X-Men Origins: Wolverine
What parents need to know
Parents Need to Know
Parents need to know that X-Men Origins: Wolverine isn't as tween-friendly as the earlier X-Men movies. Although many of the mutants are pretty indestructible, the action in this comic book prequel is still bloodier than in the previous films, thanks to the fact that much of it is carried out with the slashing edge of a claw, talon, or blade. There's also war violence, gunplay, a decapitated animal, and scary/grisly images of medical experiments, as well as kids being taken captive. Also expect mild male nudity (non-sexual shot of bare buttocks), and some drinking and swearing ("s--t" is as strong as it gets).
What's the story?
Set before the events of the X-Men franchise, X-MEN ORIGINS: WOLVERINE tells the story of Hugh Jackman's quick-healing, metal-clawed superhuman superhero (aka Logan), from fighting wars to joining a special superhuman dirty tricks group; from walking away in disgust to coming back for vengeance. Wolverine's old employer, Col. William Stryker (Danny Huston), offers him the medical-scientific upgrades to make his revenge possible, but Wolverine learns that it's all part of a much bigger plan to make an ultimate killing machine that Stryker can pit against all mutantkind. Can Wolverine -- who stands alone -- step up, be a leader, and save the day?
Is it any good?
Much like the over-stuffed, over-done X-Men: The Last Stand, this is a fairly bloated film with too many characters, too much comic book trivia, and, ironically, not enough Wolverine. "More" in this case doesn't mean "better"; here, it's simply too much, with supporting characters crowding out the lead.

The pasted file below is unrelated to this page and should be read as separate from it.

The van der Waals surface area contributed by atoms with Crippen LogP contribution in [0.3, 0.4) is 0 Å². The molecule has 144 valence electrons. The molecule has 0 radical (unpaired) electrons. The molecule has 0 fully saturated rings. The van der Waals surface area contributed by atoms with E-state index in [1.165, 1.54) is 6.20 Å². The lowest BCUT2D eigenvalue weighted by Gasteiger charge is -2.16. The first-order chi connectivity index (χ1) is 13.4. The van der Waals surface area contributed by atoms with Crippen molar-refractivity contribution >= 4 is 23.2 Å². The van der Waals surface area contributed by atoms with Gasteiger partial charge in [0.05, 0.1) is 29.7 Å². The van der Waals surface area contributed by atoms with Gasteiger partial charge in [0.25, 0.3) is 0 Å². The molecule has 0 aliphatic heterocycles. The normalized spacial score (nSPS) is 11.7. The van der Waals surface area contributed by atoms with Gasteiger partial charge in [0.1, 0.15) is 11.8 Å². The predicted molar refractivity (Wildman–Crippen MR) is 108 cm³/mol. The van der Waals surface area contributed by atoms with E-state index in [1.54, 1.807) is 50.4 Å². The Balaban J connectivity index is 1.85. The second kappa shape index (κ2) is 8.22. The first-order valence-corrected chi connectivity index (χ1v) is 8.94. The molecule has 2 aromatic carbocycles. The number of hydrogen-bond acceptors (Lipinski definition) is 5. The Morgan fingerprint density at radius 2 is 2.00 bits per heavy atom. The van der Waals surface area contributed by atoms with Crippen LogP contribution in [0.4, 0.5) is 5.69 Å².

The action scenes are acceptable, even though X-Men Origins: Wolverine doesn't do much with its '70s setting (since the only time-setting plot point is the Three Mile Island disaster, it's not always clear when all this is happening). Jackman has a real charm and a sly sense of humor; regrettably, the film doesn't give him much to do with either of them. And while Huston and co-star Liev Schreiber are charismatic in their bad-guy roles, the fact that the film bypasses them in favor of a silent, speechless ultimate bad guy detracts from their work. Wolverine feels like it was produced by people who were more interested in making money and selling toys than they were in telling a coherent, fun story, and the film suffers for it.
Families can talk about...
Families can talk about whether the violence in X-Men Origins: Wolverine has more impact than that of the earlier X-Men movies. Why or why not?
How are Wolverine's fights different than those of characters with different powers/abilities? Is he comfortable with his strength? How does he control it?
The film seems to be saying that you can make the choice to not kill an enemy -- but is that message clear amid the high body count?
Discuss the appeal of comic book movies. Why do audiences like them so much?
|Theatrical release date:||May 1, 2009|
|DVD/Streaming release date:||September 15, 2009|
|Cast:||Danny Huston, Hugh Jackman, Liev Schreiber|
|Studio:||Twentieth Century Fox|
|Run time:||107 minutes|
|MPAA explanation:||intense sequences of action and violence, and some partial nudity|